the second switch electrically connects an intermediate tap of the plurality of light-emitting diodes connected in series, to the signal line.
12. The charging connector according to claim 1, wherein:
the charging connector is connected to an end of the charging cable;
a connection unit for connection to an electric power source is connected to another end of the charging cable; and
a circuit breaker is provided between the charging connector and the connection unit in the charging cable.
13. The charging connector according to claim 12, wherein the circuit breaker includes a signal generation circuit that generates the control signal, and a resistance element that is connected between the signal line and an output of the signal generation circuit.
14. A charging cable unit that connects a vehicle and an electric power source provided outside the vehicle, in order to charge an electric storage device that is mounted in the vehicle, comprising:
a charging cable which includes a signal line for sending a control signal that carries information, and an electric power line for sending electric power, and which is provided for connecting the vehicle and the electric power source at a time of charging the electric storage device; and
a charging connector that is connected to an end of the charging cable, and that is constructed so as to be connectable to a connection portion that is provided in the vehicle, wherein
the charging connector includes an electric power terminal to which electric power is supplied from the electric power line, a signal terminal to which the control signal is transmitted from the signal line, and a load capable of being driven by a signal from the signal line; and wherein
the load includes a lighting that is provided in the connector and that illuminates the connection portion provided in the vehicle.
Description
BACKGROUND OF THE INVENTION

1. Field of the Invention

This invention relates to a charging connector and a charging cable unit. More particularly, the invention relates to a charging connector and a charging cable unit for use for performing the charging on a vehicle that is constructed so that an electric storage device for driving the vehicle is chargeable from an electric power source outside the vehicle.

2. Description of the Related Art

Electric motor vehicles, hybrid vehicles, fuel cell vehicles, etc. have been drawing attention in recent years as vehicles that are designed factoring in environmental issues. These vehicles are equipped with an electric motor that generates vehicle-driving force, and an electric storage device that stores electric power to be supplied to the electric motor. A hybrid vehicle is equipped with an internal combustion engine as a motive power source in addition to an electric motor. A fuel cell vehicle is equipped with a fuel cell as a direct-current power source provided for driving the vehicle.

Among such vehicles, a vehicle in which a vehicle-driving electric storage device mounted in the vehicle is chargeable from an electric power source of an ordinary household is known. For example, the electric storage device is supplied with electric power by connecting an electrical outlet provided in a house, and a charging opening that is provided on the vehicle, via a charging cable. Hereinafter, a vehicle that allows an electric storage device mounted in the vehicle to be charged from an electric power source provided outside the vehicle will be referred to as “plug-in vehicle”. The standards of such a plug-in vehicle have already been enacted in the United States and Japan.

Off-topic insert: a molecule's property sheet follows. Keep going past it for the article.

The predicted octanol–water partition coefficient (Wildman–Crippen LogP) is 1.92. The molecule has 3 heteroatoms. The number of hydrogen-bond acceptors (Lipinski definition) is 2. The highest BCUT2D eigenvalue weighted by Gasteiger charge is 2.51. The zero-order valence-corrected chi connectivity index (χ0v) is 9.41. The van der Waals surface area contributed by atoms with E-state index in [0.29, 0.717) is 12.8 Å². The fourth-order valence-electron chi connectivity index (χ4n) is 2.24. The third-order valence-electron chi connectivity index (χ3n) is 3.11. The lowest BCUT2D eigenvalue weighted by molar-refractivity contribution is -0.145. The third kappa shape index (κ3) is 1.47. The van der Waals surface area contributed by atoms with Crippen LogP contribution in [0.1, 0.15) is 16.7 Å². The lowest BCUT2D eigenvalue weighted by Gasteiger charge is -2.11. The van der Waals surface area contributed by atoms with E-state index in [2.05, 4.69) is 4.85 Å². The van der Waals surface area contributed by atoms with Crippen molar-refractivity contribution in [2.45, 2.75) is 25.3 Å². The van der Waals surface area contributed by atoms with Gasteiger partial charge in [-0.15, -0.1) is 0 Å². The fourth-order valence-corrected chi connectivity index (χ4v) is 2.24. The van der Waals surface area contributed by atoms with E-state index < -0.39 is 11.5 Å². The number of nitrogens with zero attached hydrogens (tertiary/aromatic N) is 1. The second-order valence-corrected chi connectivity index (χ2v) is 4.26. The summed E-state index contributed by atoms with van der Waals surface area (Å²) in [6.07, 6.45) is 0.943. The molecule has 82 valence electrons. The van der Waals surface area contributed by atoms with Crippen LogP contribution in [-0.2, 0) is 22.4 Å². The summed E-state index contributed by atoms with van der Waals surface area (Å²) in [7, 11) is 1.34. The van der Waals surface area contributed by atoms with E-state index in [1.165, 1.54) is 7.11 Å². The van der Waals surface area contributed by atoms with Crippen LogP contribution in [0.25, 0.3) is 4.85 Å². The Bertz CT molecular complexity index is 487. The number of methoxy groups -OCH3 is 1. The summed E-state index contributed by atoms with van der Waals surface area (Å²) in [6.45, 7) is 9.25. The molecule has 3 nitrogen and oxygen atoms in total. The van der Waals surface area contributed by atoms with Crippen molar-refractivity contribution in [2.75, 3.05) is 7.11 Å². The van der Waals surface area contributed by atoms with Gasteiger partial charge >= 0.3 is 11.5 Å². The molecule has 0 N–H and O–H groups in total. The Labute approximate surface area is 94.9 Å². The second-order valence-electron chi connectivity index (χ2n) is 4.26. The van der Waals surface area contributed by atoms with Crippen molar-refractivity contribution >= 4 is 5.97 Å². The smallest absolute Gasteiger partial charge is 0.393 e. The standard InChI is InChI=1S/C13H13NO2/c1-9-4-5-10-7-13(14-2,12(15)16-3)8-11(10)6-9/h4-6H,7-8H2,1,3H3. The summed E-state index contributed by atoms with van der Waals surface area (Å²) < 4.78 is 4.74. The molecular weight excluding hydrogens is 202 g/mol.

When a plug-in vehicle starts to be charged in the night time, it is difficult to connect a charging connector to the charging opening of the vehicle if it is dark around the charging opening. To overcome this problem, a technology in which a lighting device is provided on the charging connector is disclosed in Japanese Patent Application Publication No. 6-290836 (JP-A-6-290836).

The technology disclosed in Japanese Patent Application Publication No. 6-290836 (JP-A-6-290836) adopts an electric battery as a power source for a lighting that is provided on the connector. However, when the battery is exhausted, it needs to be replaced. As for such battery replacement, it is conceivable that the replacement is performed in the night time after exhaustion of the battery is noticed in an attempt to turn on the lighting. It is difficult to replace the battery in the dark at night. It is also conceivable to have a construction in which, in order to eliminate the need for battery replacement, a power source circuit that generates power source voltage for lighting through the use of a portion of the electric power that is supplied to the vehicle is provided within the charging connector. However, this results in an increased size or scale of the circuit that is to be housed in the charging connector.

Not only in the case of the lighting, but also in the case where a load other than the lighting is driven by the charging connector, how to secure an electric power source becomes a problem.

SUMMARY OF THE INVENTION

This invention provides a charging connector and a charging cable unit that are capable of driving a load while having a maintenance-free and simple construction.

A first aspect of the invention relates to a charging connector that connects a vehicle and an electric power source provided outside the vehicle, in order to charge an electric storage device that is mounted in the vehicle. The vehicle and the electric power source are connected at a time of charging, by a charging cable that includes a signal line for sending a control signal that carries information, and an electric power line for sending electric power. The charging connector includes an electric power terminal to which electric power is supplied from the electric power line, a signal terminal to which the control signal is transmitted from the signal line, and a load capable of being driven by a signal from the signal line.